We are seeing an increasing number of non-traditional investors (tourists, as they are known to insiders), venturing into the ABS, CLO and bank capital markets. We are seeing some allocations being made by a few traditional mutual funds, hedge funds and family offices as traditional bonds become tighter in yield and higher in price. We saw this happen to the leveraged loan market last year when a stellar performance was followed by, thankfully not by a crash but a definite deceleration in returns to below coupon yield. It’s not time to exit the structured credit or bank capital markets yet, but we are watching the space very closely.

For now, selection is key and choosing the right fund manager makes all the difference. We remain optimistic for the new US agency mortgage backed securities asset class, the old non-agency MBS, junior CLOs and bank capital. If anything, an influx of retail funds could boost the market for these less accessible markets, but conversely would spread the over-valuation from traditional markets to these areas as well.

And in India, Q1 economic data was decidedly weaker as the effects of demonetization ripple through the market. In the long run, demonetization accelerated the penetration of the formal financial infrastructure as well as transparency, but the short run effects appear to be lingering. Q2 high frequency data is more encouraging and we expect that India will continue to recover from its slamming on the brakes to dislodge black money. We like the equity markets and balance that with local fixed income where interest rates have room to be cut and inflation is receding.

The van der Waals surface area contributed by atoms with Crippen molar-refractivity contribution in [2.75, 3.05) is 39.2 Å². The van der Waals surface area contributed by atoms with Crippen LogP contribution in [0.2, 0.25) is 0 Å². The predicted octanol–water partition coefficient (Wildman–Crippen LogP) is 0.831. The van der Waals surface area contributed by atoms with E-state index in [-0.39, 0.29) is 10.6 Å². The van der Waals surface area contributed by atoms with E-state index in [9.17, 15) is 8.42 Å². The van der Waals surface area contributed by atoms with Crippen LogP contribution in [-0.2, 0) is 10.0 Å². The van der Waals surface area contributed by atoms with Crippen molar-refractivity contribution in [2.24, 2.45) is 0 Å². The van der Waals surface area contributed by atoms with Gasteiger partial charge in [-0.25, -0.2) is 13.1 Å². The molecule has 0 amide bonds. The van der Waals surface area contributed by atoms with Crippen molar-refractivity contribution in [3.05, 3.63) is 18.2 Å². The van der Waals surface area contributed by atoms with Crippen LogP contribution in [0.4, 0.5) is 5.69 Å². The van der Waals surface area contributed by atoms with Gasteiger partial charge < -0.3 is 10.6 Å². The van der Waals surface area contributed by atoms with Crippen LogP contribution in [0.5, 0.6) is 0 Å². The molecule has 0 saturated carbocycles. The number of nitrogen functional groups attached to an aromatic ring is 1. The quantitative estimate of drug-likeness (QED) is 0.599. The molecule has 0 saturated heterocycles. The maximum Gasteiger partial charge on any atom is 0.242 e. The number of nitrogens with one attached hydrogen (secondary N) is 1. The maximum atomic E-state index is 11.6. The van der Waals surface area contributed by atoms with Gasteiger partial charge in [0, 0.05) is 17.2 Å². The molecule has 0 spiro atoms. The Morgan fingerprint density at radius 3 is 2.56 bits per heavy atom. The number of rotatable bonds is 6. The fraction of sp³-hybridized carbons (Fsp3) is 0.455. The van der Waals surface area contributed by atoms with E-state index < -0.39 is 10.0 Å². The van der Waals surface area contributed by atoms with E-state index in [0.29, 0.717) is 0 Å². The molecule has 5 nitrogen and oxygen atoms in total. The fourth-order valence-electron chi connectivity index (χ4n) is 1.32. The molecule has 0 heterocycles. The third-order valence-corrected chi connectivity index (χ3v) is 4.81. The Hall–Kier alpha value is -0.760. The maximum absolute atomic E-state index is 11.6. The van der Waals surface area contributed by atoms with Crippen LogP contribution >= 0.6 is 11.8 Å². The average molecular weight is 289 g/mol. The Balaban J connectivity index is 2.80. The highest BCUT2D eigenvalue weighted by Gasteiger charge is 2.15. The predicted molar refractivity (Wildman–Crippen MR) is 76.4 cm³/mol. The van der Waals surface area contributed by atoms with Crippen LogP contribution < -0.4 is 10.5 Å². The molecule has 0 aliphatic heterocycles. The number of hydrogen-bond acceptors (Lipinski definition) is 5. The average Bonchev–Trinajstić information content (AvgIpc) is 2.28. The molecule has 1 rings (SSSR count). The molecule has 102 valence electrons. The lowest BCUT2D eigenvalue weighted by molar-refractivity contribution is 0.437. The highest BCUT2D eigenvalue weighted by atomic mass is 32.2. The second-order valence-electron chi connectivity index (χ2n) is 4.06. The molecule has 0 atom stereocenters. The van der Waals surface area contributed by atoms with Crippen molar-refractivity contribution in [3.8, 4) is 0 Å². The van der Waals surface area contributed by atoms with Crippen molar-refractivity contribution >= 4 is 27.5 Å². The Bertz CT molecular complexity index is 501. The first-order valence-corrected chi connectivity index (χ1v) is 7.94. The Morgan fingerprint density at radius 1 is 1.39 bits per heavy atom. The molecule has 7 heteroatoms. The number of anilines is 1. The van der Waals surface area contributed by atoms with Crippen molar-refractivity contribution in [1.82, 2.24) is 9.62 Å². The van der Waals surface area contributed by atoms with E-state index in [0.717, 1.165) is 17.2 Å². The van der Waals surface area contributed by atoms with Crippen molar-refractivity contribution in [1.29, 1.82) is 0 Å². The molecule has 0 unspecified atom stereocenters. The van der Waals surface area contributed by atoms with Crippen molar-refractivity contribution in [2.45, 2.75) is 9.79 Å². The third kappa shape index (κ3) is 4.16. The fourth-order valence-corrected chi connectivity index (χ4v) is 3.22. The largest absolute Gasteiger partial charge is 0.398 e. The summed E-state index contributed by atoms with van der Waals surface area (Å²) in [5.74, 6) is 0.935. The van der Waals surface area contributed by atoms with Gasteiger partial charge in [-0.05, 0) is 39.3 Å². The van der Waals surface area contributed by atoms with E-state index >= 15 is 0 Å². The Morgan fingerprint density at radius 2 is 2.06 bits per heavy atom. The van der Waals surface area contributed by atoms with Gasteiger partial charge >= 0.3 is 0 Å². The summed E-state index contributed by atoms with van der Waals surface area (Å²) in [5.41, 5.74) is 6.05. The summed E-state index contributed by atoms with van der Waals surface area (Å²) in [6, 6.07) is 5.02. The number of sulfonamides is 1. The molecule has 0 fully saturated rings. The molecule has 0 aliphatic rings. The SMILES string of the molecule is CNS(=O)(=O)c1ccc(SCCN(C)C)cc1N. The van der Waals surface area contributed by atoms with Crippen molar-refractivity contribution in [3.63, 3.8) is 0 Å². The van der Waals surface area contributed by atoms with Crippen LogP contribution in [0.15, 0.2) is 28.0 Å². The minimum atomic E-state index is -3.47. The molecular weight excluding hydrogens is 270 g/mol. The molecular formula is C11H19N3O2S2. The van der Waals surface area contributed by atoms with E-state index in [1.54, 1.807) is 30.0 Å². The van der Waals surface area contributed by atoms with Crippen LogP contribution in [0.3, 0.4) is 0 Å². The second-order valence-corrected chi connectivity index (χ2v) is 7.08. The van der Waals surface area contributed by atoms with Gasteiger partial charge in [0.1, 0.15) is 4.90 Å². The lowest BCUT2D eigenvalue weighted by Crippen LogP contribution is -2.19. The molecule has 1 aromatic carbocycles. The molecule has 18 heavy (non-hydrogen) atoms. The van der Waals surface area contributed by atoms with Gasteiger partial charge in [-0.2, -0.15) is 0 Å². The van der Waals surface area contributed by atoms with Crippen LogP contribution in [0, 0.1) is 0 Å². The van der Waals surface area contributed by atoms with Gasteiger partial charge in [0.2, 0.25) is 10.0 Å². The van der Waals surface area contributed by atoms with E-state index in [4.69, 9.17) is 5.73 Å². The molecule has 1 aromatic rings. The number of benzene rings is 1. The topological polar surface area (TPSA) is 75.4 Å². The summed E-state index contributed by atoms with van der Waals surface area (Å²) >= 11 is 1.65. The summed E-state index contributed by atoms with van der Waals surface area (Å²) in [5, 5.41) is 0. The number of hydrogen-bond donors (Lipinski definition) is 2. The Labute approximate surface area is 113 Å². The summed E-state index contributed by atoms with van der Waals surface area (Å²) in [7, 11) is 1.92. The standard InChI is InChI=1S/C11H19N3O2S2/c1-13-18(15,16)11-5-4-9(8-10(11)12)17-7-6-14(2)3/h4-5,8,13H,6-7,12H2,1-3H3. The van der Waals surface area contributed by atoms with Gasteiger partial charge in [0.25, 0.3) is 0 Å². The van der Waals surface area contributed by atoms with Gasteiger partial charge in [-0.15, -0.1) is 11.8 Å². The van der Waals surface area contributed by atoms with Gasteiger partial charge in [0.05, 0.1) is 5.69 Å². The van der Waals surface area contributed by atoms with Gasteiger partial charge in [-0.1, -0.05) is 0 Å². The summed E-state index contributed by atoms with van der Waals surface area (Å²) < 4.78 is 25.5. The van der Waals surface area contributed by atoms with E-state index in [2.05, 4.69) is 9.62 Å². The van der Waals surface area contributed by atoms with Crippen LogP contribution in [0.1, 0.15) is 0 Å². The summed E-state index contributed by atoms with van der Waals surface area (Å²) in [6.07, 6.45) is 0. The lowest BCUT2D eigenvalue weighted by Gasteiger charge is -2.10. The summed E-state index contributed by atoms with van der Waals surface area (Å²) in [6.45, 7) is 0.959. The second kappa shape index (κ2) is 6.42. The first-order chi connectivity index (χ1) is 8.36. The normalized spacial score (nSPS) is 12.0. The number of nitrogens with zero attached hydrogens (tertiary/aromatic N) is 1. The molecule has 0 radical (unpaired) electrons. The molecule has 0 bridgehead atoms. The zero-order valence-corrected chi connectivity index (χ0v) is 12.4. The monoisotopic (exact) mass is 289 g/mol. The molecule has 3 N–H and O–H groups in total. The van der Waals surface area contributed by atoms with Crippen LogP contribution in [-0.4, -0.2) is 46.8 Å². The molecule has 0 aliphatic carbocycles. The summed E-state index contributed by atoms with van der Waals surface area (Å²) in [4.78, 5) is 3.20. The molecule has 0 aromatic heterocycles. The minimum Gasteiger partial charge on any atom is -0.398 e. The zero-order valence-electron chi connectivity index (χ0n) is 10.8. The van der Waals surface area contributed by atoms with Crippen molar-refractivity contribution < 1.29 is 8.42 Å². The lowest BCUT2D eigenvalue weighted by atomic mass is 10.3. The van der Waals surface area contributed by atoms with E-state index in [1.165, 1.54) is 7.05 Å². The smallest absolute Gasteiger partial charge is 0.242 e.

This week, the ECB meets to decide on policy. It will an interesting meeting given that Draghi in June opined that the Eurozone economy was sufficiently strong to stand without too much accommodation, a signal that the ECB quickly moderated. A lot is riding on this meeting, not least since the EUR is strong and could confound plans to taper QE, or could cutoff the recent recovery in Europe. Also on the agenda will be how to deal with the dearth of bunds relative to purchase program, a limitation which could force a moderation in QE, and how, if QE was tapered and eventually rolled back, peripheral countries’ bond yields and borrowing costs could be managed even as bund yields rise on the back of a stronger German economy. One size does not fit all easily. We expect a return to the unconstrained LTROs but will soon discover if we are right or not.

Also, while the next FOMC is three weeks away, Fed governors will be speaking very actively this week, providing the market with opportunities to glean some signal as to the timing, magnitude and mechanics of balance sheet normalization.